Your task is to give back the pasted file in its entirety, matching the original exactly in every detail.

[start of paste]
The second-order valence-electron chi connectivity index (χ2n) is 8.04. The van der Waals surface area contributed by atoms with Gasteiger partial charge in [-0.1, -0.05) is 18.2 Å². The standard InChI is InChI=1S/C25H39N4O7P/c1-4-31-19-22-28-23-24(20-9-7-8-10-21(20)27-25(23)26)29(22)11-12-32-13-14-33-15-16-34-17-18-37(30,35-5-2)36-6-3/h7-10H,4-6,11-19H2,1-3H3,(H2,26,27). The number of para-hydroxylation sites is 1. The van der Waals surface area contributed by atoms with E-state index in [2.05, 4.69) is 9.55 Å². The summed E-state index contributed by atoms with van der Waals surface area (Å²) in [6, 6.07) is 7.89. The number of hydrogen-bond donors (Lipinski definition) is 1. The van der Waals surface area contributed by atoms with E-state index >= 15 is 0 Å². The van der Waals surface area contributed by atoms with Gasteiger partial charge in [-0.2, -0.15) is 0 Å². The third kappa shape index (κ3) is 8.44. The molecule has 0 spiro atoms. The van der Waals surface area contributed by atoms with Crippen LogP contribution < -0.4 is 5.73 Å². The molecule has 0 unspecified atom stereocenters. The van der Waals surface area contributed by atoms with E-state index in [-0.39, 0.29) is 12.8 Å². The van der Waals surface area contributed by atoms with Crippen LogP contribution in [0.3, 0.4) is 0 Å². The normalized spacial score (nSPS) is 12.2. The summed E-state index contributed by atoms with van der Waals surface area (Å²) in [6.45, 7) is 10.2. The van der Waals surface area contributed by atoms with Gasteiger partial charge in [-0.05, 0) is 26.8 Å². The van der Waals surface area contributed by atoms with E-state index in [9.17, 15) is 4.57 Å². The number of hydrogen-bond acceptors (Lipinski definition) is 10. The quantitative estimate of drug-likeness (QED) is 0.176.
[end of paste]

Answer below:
The second-order valence-electron chi connectivity index (χ2n) is 8.04. The van der Waals surface area contributed by atoms with Gasteiger partial charge in [-0.1, -0.05) is 18.2 Å². The standard InChI is InChI=1S/C25H39N4O7P/c1-4-31-19-22-28-23-24(20-9-7-8-10-21(20)27-25(23)26)29(22)11-12-32-13-14-33-15-16-34-17-18-37(30,35-5-2)36-6-3/h7-10H,4-6,11-19H2,1-3H3,(H2,26,27). The number of para-hydroxylation sites is 1. The van der Waals surface area contributed by atoms with E-state index in [2.05, 4.69) is 9.55 Å². The summed E-state index contributed by atoms with van der Waals surface area (Å²) in [6, 6.07) is 7.89. The number of hydrogen-bond donors (Lipinski definition) is 1. The van der Waals surface area contributed by atoms with E-state index >= 15 is 0 Å². The van der Waals surface area contributed by atoms with Gasteiger partial charge in [-0.2, -0.15) is 0 Å². The third kappa shape index (κ3) is 8.44. The molecule has 0 spiro atoms. The van der Waals surface area contributed by atoms with Crippen LogP contribution < -0.4 is 5.73 Å². The molecule has 0 unspecified atom stereocenters. The van der Waals surface area contributed by atoms with E-state index in [-0.39, 0.29) is 12.8 Å². The van der Waals surface area contributed by atoms with Crippen LogP contribution in [0.3, 0.4) is 0 Å². The normalized spacial score (nSPS) is 12.2. The summed E-state index contributed by atoms with van der Waals surface area (Å²) in [6.45, 7) is 10.2. The van der Waals surface area contributed by atoms with Gasteiger partial charge in [-0.05, 0) is 26.8 Å². The van der Waals surface area contributed by atoms with E-state index in [9.17, 15) is 4.57 Å². The number of hydrogen-bond acceptors (Lipinski definition) is 10. The quantitative estimate of drug-likeness (QED) is 0.176.